Indigenous artist encourages conversations around truth and reconciliation
Woodcarver "Splash" works on an art project called "Being Human" outside the Langara bookstore on Tuesdays
By Claire A. Wilson
This story has been updated to include quotes from Suzi Webster and Conor Kerr.
An Indigenous-led art project on campus aims to bring together the Langara community in a dialogue surrounding truth and reconciliation that will pave the way for future generations.
Aaron Nelson-Moody, also known as “Splash,” joined forces with Suzi Webster, an instructor in the Langara fine arts department, to create a multi-media art project called Being Human. The project has been in the works for some time but finally got funding in September.
The smell of cedar in the air greets students every Tuesday as Nelson-Moody carves outside the bookstore. This inviting environment allows students to connect with the history of the land and fosters discussions between Indigenous and non-Indigenous students.
“Langara being situated on a traditional Musqueam village site and the contemporary lands of the Musqueam peoples, it’s very important for us to be able to acknowledge that within all of our relationships,” said Conor Kerr, executive director of Indigenous initiatives and services. “This project in particular really speaks to that.”
Importance of connection
As with the red dresses displayed on campus in October, some students may have noticed Nelson-Moody working outside. He believes it is vital students continue the conversation surrounding truth and reconciliation, and participate in the creation of the project through workshops and engagement with the artists. Many involved pointed to how making something together creates connections.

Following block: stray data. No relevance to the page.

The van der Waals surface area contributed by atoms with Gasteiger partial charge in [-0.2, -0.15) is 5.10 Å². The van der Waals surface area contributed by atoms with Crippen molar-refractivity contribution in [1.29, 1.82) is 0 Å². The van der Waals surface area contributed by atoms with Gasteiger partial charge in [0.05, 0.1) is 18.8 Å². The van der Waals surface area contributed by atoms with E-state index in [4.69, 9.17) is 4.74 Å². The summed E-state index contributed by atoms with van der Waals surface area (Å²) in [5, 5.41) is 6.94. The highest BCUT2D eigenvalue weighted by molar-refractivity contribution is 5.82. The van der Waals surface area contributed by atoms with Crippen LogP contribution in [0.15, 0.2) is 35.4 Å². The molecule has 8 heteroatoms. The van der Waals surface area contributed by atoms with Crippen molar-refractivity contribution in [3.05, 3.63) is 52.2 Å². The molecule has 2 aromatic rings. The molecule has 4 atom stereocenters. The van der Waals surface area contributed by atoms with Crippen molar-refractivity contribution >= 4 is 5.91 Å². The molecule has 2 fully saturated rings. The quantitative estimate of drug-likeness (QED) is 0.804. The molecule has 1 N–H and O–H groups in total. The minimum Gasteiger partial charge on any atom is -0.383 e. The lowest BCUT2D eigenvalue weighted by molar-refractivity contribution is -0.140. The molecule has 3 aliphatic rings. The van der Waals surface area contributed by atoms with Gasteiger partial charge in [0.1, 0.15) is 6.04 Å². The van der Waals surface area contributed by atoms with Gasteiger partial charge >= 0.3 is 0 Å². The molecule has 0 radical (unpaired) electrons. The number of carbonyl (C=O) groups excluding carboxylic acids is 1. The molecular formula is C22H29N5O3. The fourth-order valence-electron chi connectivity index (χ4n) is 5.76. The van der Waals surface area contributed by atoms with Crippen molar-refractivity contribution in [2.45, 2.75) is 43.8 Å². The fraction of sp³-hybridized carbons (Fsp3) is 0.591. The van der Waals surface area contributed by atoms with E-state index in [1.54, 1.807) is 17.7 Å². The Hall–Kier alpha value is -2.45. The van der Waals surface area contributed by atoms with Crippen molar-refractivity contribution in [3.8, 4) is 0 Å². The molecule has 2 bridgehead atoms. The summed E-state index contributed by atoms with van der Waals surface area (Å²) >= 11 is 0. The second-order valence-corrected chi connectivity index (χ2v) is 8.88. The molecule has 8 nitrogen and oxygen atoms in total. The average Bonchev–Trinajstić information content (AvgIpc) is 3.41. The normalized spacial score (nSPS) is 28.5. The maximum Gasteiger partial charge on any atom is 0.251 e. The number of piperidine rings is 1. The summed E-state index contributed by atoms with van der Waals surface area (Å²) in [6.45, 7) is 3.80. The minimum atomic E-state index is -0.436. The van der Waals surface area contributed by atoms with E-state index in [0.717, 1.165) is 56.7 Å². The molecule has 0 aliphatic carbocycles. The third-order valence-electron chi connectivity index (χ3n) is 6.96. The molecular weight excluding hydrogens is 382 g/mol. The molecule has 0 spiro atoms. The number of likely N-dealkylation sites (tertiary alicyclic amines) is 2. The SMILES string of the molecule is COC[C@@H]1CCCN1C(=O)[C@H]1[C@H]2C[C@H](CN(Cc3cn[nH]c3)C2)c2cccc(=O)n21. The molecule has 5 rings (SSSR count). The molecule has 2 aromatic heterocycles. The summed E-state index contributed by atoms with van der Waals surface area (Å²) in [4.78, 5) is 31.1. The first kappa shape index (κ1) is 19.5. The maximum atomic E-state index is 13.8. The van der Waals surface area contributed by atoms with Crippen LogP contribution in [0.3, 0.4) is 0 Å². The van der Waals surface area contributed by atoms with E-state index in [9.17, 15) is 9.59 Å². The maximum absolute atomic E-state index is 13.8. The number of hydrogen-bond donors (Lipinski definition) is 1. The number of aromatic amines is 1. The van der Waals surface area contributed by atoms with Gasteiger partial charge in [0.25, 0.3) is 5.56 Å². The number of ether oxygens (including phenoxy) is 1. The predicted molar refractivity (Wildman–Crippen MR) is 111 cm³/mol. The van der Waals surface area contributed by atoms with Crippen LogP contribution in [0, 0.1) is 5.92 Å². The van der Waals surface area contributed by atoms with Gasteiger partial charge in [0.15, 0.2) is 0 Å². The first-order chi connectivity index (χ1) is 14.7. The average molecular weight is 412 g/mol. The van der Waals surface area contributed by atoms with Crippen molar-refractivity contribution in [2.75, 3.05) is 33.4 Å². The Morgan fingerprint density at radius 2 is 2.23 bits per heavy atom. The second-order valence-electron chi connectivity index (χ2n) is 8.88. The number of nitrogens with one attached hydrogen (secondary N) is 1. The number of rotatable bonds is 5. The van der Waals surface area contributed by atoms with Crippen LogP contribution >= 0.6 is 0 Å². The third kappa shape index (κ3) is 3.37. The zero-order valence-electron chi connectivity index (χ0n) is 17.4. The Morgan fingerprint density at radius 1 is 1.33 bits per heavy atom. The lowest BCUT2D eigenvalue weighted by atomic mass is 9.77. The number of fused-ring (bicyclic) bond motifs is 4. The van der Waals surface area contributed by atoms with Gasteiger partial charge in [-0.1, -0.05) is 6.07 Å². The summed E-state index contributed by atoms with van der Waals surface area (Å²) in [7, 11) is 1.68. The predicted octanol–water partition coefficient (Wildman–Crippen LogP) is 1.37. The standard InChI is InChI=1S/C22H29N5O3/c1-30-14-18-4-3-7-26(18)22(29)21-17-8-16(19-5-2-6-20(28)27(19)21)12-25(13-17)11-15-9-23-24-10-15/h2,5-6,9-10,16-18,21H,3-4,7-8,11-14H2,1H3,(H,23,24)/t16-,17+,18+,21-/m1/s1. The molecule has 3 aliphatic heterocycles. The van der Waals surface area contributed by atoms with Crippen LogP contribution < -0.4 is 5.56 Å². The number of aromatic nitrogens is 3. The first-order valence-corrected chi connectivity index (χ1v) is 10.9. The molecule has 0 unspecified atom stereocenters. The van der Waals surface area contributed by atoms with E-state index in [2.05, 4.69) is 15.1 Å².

“Take truth and reconciliation, that gigantic conversation, and imagine it as a physical object, as a single project,” Nelson-Moody said. “In order to execute that project, you need to learn more about each other, you need to speak more with each other, you need people to feel engaged.”
A main goal of the Being Human project is to leave the door open for future Indigenous artists to make their mark on Langara campus.
Shyanne Boudreau, Langara’s Indigenous student coordinator, pointed to place-based art pieces such as this one acting as a template for further projects and opportunities for students in the future.
“Not only does it foster future projects but it is bringing together various departments across campus,” said Boudreau.
These goals relate to the larger Indigenous idea of thinking seven generations ahead.
“The environment, the culture we leave behind, we want it to be better for the next generation, which means we should start now,” Nelson-Moody said. “Sometimes it’s a small beginning, like this carving in some ways isn’t going to change the fabric of Canada or truth and reconciliation.
“In other ways, it’ll change some people’s thinking, or some people will be curious about it the next time it comes up.”
Unity in diversity
The project’s goals are echoed in the carving materials. James Michaels, an Indigenous artist, laminated multiple boards together to create the wood that Nelson-Moody uses to carve pieces of the final project.
“In a way, that’s metaphorical for what we’re doing here in the college to various different people coming together with different grains, different histories, trying to be united in this effort to move forward,” Webster said.
According to Nelson-Moody, symbolic elements such as these provide areas rich in contemplation and conversation for Langara’s community.
Watch the video below to hear Aaron Nelson-Moody share details about the Being Human project: